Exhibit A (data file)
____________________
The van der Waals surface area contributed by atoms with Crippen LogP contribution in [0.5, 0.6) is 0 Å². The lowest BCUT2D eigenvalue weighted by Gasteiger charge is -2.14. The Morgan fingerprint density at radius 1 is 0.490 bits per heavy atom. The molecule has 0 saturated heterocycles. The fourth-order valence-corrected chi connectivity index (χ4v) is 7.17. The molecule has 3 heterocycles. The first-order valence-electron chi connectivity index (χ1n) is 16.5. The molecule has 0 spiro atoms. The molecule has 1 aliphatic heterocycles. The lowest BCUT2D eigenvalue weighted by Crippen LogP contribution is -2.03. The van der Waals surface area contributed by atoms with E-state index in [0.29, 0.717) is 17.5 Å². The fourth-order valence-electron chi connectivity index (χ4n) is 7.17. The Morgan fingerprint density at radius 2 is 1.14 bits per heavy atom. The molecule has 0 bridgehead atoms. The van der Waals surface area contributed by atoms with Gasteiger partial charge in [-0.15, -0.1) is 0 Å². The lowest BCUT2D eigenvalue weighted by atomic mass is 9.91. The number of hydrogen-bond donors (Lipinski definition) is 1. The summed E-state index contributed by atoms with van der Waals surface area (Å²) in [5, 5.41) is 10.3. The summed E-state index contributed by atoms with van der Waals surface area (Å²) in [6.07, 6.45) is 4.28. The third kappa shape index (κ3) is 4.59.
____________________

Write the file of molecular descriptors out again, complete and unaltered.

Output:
The van der Waals surface area contributed by atoms with Crippen LogP contribution in [0.5, 0.6) is 0 Å². The lowest BCUT2D eigenvalue weighted by Gasteiger charge is -2.14. The Morgan fingerprint density at radius 1 is 0.490 bits per heavy atom. The molecule has 0 saturated heterocycles. The fourth-order valence-corrected chi connectivity index (χ4v) is 7.17. The molecule has 3 heterocycles. The first-order valence-electron chi connectivity index (χ1n) is 16.5. The molecule has 0 spiro atoms. The molecule has 1 aliphatic heterocycles. The lowest BCUT2D eigenvalue weighted by Crippen LogP contribution is -2.03. The van der Waals surface area contributed by atoms with E-state index in [0.29, 0.717) is 17.5 Å². The fourth-order valence-electron chi connectivity index (χ4n) is 7.17. The Morgan fingerprint density at radius 2 is 1.14 bits per heavy atom. The molecule has 0 bridgehead atoms. The van der Waals surface area contributed by atoms with Gasteiger partial charge in [-0.15, -0.1) is 0 Å². The lowest BCUT2D eigenvalue weighted by atomic mass is 9.91. The number of hydrogen-bond donors (Lipinski definition) is 1. The summed E-state index contributed by atoms with van der Waals surface area (Å²) in [5, 5.41) is 10.3. The summed E-state index contributed by atoms with van der Waals surface area (Å²) in [6.07, 6.45) is 4.28. The third kappa shape index (κ3) is 4.59.